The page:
Specifically, De Jonge wants to reduce the MPG for new homes and offices to 0.5 (by 2025) and also apply that standard in education, healthcare and renovation. Use of bio-based insulation materials can count on extra subsidies (ISDE) from 1 January 2024.
Even more important is this proposal from De Jonge and his colleagues: “I intend to introduce a new requirement for CO2emissions caused by the use of building materials. In that claim, CO2 is valued from the carbon that is bound in bio-based materials. With such a new requirement, there is an opportunity for more targeted management of circular construction to contribute to the cabinet’s climate ambitions.” This means that a new distinction is made between, for example, concrete and wood, which encourages the most environmentally friendly material.
Structure of life cycle
However, De Jonge makes the following reservation: “I want to prevent a too fast and strict requirement from slowing down the pace of housing construction unnecessarily. A point of attention when developing a new CO2Another requirement is whether the new instrument must relate to the entire life cycle of the construction work or only to the production phase of the building materials and the construction itself. The consideration here is the balance between reduction of CO2emissions for a contribution to the climate ambitions towards 2030 and 2050 versus the assigned reduction of CO2emissions in the longer term, where the phase of recycling and reuse of materials after demolition or new use of the structure is also taken into account.”
Finally, De Jonge pleads for the cultivation and use of more bio-based raw materials in construction. De Jonge wants to develop a revenue model to make the transition to this crop more attractive for arable farmers. However, growing fibers such as hemp and flax (photo above) currently generates less income than growing conventional crops. More demand from builders and developers is an important prerequisite in this regard, says De Jonge, who has already given a solid start to this transition with a start-up grant for Building Balance.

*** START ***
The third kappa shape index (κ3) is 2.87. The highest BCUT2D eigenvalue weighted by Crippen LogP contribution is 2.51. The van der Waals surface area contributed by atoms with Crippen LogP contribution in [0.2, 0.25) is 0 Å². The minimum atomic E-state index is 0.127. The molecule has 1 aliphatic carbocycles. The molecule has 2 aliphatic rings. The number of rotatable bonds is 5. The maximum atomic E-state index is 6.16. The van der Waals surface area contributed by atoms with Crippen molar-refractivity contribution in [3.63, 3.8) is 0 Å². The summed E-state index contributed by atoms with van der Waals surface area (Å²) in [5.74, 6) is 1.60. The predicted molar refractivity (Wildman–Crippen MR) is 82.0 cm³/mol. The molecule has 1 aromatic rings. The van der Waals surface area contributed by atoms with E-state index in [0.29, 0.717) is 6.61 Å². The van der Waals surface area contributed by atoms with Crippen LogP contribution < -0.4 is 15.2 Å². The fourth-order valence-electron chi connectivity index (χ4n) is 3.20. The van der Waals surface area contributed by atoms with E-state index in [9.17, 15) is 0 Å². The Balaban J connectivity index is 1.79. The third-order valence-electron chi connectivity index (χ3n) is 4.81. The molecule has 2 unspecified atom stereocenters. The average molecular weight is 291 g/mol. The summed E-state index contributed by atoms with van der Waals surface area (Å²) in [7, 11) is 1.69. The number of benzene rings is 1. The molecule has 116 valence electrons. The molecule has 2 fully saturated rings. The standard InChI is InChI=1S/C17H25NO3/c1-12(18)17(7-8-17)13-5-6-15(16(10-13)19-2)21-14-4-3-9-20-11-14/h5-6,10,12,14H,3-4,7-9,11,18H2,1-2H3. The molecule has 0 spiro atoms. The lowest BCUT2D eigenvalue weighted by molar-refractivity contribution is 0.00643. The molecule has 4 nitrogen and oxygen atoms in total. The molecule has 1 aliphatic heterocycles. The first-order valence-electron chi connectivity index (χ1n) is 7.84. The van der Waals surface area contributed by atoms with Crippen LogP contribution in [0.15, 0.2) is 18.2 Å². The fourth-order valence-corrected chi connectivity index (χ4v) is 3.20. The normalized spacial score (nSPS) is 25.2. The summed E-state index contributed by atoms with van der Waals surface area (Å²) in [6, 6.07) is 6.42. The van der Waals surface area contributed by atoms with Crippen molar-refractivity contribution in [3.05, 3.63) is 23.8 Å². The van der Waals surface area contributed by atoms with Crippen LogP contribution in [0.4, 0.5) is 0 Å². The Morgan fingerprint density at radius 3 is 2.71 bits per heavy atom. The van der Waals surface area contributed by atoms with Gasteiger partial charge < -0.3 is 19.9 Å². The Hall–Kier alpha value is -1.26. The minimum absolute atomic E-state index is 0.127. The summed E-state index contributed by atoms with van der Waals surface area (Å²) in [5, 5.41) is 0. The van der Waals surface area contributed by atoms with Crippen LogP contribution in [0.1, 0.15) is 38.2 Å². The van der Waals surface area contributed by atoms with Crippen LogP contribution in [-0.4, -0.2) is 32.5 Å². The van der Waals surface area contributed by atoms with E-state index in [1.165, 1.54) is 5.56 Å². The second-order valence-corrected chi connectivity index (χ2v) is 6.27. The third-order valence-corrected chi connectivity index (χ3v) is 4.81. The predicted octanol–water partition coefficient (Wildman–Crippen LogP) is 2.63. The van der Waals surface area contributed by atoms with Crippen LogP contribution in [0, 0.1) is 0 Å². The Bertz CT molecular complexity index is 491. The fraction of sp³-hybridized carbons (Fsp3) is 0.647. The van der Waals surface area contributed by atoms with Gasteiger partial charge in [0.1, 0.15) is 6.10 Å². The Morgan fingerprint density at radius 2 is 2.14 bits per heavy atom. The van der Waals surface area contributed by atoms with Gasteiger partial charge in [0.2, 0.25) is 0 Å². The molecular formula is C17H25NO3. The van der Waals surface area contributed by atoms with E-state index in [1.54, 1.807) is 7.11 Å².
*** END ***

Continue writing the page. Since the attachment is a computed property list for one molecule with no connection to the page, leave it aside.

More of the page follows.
All in all, it is a hopeful course that has been set, and which could also count on a happy dance among the frontrunners. For example, Jan Willem van de Groep (Building Balance, Gideon) also described the announced policy as “a Christmas present from Hugo to the frontrunners in the construction industry”, and colleague Gideon Marjet Rutten also wrote “so nice that it has worked out”.
Gideon Norbert Schotte has argued many of the above questions more often in recent years, as in this Manifesto, and also called the letter ‘good news’. Schotte: “What started two years ago with a manifesto has now resulted in a good (intermediate) result. I have recently seen many great messages from frontrunners who have been working with bio-based construction for decades. When they started, they were not listened to. They were the goat wool socks figures and were simply not taken seriously. Due to the tremendous acceleration and scale-up of bio-based construction, this announced policy gives these frontrunners a token of appreciation and a huge boost to work with a larger group of people on the materials transition.”
Now we have to wait for the reactions from politicians in The Hague and the rest of the construction sector. Pay attention to the last day before the summer vacation, because Hugo de Jonge concluded the letter to the parliament with the promise that he “will inform the members of parliament before the summer vacation of 2023 about the above intentions and how he will elaborate them further in the legislation and regulations”.
Text: Ysbrand Visser